1985 Renault R5 Turbo II Is Our Bring a Trailer Auction Pick of the Day

  • A homologation specific constructed for rallying, Renault’s R5 Turbo is a widebody, mid-engined, turbocharged dose of madness.
  • This example comes from the assortment at the Lane Motor Museum and is serviced and completely ready for its next driver.
  • With 5 days to go, bidding sits at $75,000.

Vehicle and Driver

Released in January 1972, the first Renault 5 was a cleverly developed and fashionable little compact, and it offered by the hundreds. Or at least it did in Europe. Renault introduced its Cinq throughout the Atlantic as the Le Motor vehicle, to which the U.S. purchasing community responded how ’bout Re-no-thanks. Maybe as punishment, Renault declined to officially bring about its craziest variation. As with their wine, the French held the best to themselves—though this R5 Turbo II is not so substantially a Beaujolais as it is a Molotov cocktail.

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Bring a Trailer

Present day auction select from Convey a Trailer, section of Hearst Autos together with Auto and Driver, is a 1985 Renault R5 Turbo II, and it is absolutely bonkers. Designed for homologation in Group B rallying, the R5 Turbo presents an professionals-only driving knowledge that is contrary to nearly anything else. If the Citroën DS is the essence of easy Gallic neat, then the R5 Turbo is Napoleon Bonaparte on bathtub salts. It really is excellent.

The conventional R5 created about 50 horsepower, while every single Parisian thrashed them close to the Arc de Triomphe like they have been René Arnoux location a F1 qualifying lap. Renault tripled the ability with a turbocharged 1.4-liter 4-cylinder motor, stuffed the powerplant the place the rear seats utilized to be, and then hired the male who drew the Lamborghini Miura to give this mutant development hips like one particular of the moms in a Pixar film.

As the most powerful French generation automobile of its time, the Renault R5 Turbo could beat up on six-cylinder BMWs all day long. Even so, turbo lag staying what it was in the 1980s, make a mistake driving the wheel and the R5 Turbo would fireplace you into a ditch with out so a great deal as a “Désolé.” It was dependent on an overall economy automobile, but it experienced the haughty demeanor of a Porsche 930.

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Bring a Trailer

Onscreen, this made it the excellent auto of choice for the villainous Fatima Blush in 1983’s James Bond film Never Say By no means Yet again. Sean Connery’s motorbike was no match for a crimson R5 Turbo’s speed and agility.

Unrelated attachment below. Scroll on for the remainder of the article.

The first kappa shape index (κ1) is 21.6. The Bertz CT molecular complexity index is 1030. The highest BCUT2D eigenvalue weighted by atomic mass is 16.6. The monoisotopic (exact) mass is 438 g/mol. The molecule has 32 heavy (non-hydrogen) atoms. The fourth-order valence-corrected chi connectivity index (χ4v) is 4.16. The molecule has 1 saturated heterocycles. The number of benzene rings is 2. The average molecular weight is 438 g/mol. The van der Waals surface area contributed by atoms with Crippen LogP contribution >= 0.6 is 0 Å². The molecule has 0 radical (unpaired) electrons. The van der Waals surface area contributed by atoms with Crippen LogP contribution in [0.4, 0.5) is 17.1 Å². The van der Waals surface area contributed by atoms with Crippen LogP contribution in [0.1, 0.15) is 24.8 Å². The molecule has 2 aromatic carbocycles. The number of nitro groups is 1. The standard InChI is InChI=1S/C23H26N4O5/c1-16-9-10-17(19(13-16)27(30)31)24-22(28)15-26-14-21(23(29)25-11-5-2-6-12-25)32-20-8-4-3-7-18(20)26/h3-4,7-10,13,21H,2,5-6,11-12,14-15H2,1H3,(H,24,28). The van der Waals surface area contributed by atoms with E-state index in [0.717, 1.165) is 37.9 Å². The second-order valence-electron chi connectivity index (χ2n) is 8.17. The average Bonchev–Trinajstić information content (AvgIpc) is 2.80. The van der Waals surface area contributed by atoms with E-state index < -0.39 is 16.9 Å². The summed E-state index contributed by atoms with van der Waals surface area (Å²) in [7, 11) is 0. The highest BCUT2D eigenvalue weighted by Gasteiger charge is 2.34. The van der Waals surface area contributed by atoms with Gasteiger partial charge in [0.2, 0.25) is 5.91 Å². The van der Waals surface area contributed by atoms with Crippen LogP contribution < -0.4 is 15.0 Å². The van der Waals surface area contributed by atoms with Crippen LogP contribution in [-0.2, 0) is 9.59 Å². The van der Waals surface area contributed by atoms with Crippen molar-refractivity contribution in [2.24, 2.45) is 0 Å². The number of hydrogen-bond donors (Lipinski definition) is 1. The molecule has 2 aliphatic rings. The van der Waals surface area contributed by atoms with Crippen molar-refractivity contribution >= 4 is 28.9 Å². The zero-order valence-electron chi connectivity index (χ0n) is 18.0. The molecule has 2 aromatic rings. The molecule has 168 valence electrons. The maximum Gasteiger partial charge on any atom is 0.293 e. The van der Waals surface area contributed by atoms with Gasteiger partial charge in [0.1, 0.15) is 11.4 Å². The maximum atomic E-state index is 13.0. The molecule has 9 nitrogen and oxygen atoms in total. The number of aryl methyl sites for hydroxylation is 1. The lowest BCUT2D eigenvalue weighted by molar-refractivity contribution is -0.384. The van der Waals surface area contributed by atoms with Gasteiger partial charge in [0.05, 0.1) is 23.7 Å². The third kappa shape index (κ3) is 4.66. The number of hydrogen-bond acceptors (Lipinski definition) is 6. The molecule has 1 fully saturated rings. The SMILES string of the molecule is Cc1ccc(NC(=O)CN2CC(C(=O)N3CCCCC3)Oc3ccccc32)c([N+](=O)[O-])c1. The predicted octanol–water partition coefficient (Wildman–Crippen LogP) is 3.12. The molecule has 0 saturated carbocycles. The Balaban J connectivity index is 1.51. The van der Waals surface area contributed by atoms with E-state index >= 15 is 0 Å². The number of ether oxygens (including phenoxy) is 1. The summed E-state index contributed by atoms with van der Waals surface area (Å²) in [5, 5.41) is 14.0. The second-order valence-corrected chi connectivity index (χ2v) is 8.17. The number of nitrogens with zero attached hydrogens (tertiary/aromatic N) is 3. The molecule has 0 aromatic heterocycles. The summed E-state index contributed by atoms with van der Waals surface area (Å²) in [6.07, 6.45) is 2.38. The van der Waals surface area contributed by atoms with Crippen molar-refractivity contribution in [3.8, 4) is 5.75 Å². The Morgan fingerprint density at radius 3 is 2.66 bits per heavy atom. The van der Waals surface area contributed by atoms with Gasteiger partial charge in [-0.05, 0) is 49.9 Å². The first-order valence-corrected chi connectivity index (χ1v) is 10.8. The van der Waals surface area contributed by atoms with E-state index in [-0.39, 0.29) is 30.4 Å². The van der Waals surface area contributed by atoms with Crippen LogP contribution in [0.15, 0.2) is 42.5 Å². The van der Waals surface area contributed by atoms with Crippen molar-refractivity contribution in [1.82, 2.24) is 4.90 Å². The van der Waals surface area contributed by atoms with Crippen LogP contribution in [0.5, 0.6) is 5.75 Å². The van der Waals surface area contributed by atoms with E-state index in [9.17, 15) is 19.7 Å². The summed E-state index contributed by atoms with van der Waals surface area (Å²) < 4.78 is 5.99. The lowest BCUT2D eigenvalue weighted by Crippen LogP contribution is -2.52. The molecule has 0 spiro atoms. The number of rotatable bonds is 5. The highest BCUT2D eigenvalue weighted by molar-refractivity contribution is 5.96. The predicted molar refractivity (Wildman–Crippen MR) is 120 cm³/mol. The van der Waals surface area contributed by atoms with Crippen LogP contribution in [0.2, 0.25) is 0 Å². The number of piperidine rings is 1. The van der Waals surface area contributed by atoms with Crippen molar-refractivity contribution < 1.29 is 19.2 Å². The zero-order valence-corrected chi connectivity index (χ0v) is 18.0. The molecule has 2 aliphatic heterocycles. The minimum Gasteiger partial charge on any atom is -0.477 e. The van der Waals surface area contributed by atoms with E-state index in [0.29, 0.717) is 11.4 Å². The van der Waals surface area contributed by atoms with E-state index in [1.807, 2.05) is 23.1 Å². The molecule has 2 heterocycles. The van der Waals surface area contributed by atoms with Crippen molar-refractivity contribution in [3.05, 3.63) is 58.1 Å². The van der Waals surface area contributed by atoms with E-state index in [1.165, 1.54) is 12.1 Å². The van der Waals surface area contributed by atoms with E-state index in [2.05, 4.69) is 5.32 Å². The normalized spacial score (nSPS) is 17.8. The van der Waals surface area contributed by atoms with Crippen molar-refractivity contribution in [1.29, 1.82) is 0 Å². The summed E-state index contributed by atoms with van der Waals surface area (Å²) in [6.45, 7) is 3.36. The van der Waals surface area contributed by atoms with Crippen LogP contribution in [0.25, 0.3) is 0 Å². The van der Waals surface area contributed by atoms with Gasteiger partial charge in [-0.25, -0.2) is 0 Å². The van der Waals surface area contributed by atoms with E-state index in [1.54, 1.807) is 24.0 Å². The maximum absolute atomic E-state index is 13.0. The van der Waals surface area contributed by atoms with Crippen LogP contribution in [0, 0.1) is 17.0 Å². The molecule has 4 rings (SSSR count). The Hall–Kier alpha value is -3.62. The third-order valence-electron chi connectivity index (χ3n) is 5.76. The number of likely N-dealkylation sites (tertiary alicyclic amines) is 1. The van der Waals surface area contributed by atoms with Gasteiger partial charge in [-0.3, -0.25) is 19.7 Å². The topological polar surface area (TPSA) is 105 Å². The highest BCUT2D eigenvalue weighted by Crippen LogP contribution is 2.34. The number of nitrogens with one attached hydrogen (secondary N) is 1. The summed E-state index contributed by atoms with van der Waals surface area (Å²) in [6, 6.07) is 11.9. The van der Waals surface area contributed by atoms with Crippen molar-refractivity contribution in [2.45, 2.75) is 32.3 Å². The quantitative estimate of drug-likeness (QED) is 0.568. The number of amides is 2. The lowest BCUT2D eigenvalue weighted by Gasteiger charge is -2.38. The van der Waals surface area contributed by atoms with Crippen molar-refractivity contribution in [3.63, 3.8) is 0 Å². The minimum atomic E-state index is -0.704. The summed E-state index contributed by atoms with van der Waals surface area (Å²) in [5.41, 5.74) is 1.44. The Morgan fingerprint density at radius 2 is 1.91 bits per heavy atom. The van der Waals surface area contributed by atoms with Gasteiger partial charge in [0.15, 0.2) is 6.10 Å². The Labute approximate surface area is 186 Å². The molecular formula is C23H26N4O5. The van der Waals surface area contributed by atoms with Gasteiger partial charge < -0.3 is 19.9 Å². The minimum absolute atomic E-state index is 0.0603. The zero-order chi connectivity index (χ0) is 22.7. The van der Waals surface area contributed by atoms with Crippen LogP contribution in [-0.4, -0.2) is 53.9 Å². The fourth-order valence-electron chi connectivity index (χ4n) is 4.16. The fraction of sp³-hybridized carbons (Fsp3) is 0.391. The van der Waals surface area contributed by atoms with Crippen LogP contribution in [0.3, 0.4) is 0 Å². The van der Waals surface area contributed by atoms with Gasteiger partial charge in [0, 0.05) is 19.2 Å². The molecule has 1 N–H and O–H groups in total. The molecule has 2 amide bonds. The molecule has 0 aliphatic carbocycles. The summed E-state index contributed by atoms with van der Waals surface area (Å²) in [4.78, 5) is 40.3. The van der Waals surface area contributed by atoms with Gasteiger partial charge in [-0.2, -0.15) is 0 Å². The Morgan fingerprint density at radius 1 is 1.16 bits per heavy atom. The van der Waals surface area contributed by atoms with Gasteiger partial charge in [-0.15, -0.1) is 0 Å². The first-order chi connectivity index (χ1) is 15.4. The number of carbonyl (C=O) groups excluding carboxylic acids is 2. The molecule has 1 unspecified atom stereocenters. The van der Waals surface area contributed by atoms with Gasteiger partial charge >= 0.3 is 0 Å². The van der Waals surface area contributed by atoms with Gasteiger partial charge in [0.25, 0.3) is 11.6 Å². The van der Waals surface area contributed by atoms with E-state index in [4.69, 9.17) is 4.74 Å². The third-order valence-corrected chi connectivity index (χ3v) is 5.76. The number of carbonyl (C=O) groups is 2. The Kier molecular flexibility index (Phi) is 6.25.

This Turbo II is a person of the afterwards models, which have been a bit significantly less high priced, thanks to much less aluminum elements employed in building. It has 43,000 miles on the odometer and a established of tailor made HRE wheels, and it was previously component of the assortment at the Lane Motor Museum in Tennessee. If you have not been, the Lane Museum boasts a treasure trove of automotive oddballs like this delightfully deranged Renault.

Additional, the Lane Museum is the form of location that expects its vehicles to be practical somewhat than mere displays. This instance has experienced some new servicing and is all set to go—although the horn is shown as nonfunctional, which really should possibly be addressed. No self-respecting French driver could go far more than 12 seconds without honking at somebody perceived as getting in their way.

With 5 days to go, bidding has achieved $75,000, which is no modest sum for a auto that began out as a French economic system motor vehicle. Ah, but a Renault R5 Turbo II is the style of car or truck in which emotion overcomes rational believed. What could be additional French than that?

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Contributing Editor

Brendan McAleer is a freelance author and photographer centered in North Vancouver, B.C., Canada. He grew up splitting his knuckles on British cars, came of age in the golden period of Japanese sport-compact overall performance, and commenced writing about cars and trucks and people in 2008. His particular fascination is the intersection among humanity and equipment, no matter if it is the racing profession of Walter Cronkite or Japanese animator Hayao Miyazaki’s 50 percent-century obsession with the Citroën 2CV. He has taught equally of his young daughters how to change a handbook transmission and is grateful for the excuse they give to be perpetually getting Very hot Wheels.